That, however, might not need to happen. Just tonight I’ve discovered the Tunit system from Gorse Motors, which claims to get the 290 up to the spec of the D7E320 without risk. It plugs straight into the engine and ECU, no manual tuning needed, the computer in the Tunit does all the work, dynamically.

Wow! Bus tuning has never felt so fun! It’s got me wanting more…..

Update: The 320 IS the same engine, just Dennis’s cooling mountings on their refuse truck are different, and the engine can be installed as the B7RLE’s 290, as if you were doing an overhaul.

Thanks to Kassie for talking to Volvo this morning for me… Now we’ve got two possible routes to take, one expensive, one not so….

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I’ve always liked football, and rugby, especially when it’s muddy! Since I left school, I’ve never really thought about training in it properly. Until today. Rikku’s been playing football for 7 years, she moved on from Rounders and Netball at school, and has run her own team, Woodhill LFC, named after the street she used to live on in Prestwich, Manchester. Now she’s moved back to Birmingham, she’s playing for Hopwood LFC, a small amateur team. She’s the team captain, and first aider, so when she’s not playing with the team, she’s treating injuries, and assessing team safety.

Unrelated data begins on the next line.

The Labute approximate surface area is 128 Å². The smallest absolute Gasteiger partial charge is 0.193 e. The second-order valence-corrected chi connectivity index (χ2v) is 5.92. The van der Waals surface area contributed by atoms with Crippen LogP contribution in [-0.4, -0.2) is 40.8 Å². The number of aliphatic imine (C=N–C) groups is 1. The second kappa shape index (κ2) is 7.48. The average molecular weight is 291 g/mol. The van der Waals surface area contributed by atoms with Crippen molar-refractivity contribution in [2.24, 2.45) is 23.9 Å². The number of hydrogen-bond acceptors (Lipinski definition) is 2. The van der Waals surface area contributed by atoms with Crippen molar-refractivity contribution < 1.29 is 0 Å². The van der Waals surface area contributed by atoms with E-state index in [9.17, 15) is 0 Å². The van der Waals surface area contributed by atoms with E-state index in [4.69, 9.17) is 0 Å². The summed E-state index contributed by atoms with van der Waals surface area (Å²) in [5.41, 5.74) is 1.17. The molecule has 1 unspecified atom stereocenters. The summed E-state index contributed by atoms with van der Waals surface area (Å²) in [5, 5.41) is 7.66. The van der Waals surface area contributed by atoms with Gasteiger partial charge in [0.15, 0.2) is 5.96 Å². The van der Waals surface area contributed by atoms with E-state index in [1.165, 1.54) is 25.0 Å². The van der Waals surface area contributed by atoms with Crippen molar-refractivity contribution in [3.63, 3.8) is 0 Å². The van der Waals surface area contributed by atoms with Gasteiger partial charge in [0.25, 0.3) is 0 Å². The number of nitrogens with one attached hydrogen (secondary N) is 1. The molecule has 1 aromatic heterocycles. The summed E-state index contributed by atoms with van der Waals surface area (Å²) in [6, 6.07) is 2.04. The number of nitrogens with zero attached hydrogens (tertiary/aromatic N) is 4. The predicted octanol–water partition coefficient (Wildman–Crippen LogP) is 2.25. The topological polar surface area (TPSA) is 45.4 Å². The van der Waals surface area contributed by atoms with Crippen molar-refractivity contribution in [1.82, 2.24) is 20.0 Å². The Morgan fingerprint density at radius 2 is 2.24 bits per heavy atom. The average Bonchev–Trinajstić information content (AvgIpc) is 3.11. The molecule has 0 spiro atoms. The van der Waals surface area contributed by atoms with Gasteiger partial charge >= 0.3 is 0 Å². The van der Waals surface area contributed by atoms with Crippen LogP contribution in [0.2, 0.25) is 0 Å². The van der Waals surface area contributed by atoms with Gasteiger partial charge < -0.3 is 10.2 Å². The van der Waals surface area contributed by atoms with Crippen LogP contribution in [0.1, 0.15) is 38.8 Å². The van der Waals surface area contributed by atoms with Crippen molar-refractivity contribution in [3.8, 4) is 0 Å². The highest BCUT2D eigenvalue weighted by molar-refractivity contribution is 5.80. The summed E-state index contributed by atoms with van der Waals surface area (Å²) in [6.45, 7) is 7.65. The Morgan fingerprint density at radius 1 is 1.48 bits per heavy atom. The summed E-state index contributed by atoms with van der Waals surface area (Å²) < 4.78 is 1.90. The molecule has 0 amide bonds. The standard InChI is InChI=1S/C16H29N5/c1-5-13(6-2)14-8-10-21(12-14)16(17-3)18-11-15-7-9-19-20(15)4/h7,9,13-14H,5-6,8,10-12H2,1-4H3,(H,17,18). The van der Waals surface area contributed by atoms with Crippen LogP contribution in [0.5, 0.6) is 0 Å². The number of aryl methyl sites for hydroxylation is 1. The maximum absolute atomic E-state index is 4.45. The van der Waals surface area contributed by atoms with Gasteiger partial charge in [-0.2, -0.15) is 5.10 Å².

I mentioned getting back into football or rugby again, and the lack of lads teams I can join, either due to my height, health restrictions, or cost, and she’s offered to train me with her girls at weekends! She’s best friends with the team owner, they have training on Tuesdays, and matches on Fridays, so she’s going to organise training sessions for me on Sundays. She needs to arrange it with the team girls first, as they all work throughout the week, so obviously don’t want to overwork them.

I’ve never played football or rugby with women, apart from one rugby match at school, just before I left, we were against the girl’s team because there weren’t enough lads in the boy’s team. It was a very messy, wet, and nice experience, being tackled by a cute 17 year old girl, (that I happened to fancy like crazy!) dressed in her school football kit into sloppy mud is an experience I’ll never forget, it was very nice! We all ended up mud wrestling at the end of the match (as if we weren’t muddy enough!).

So this training should be quite interesting, I’m the only guy, with 11 other full grown ladies, skilled in football. There is nothing better than life itself, as my blog motto goes!! It’s probably going to be training, then a 5 a side match each Sunday.

Wooow, awesome….!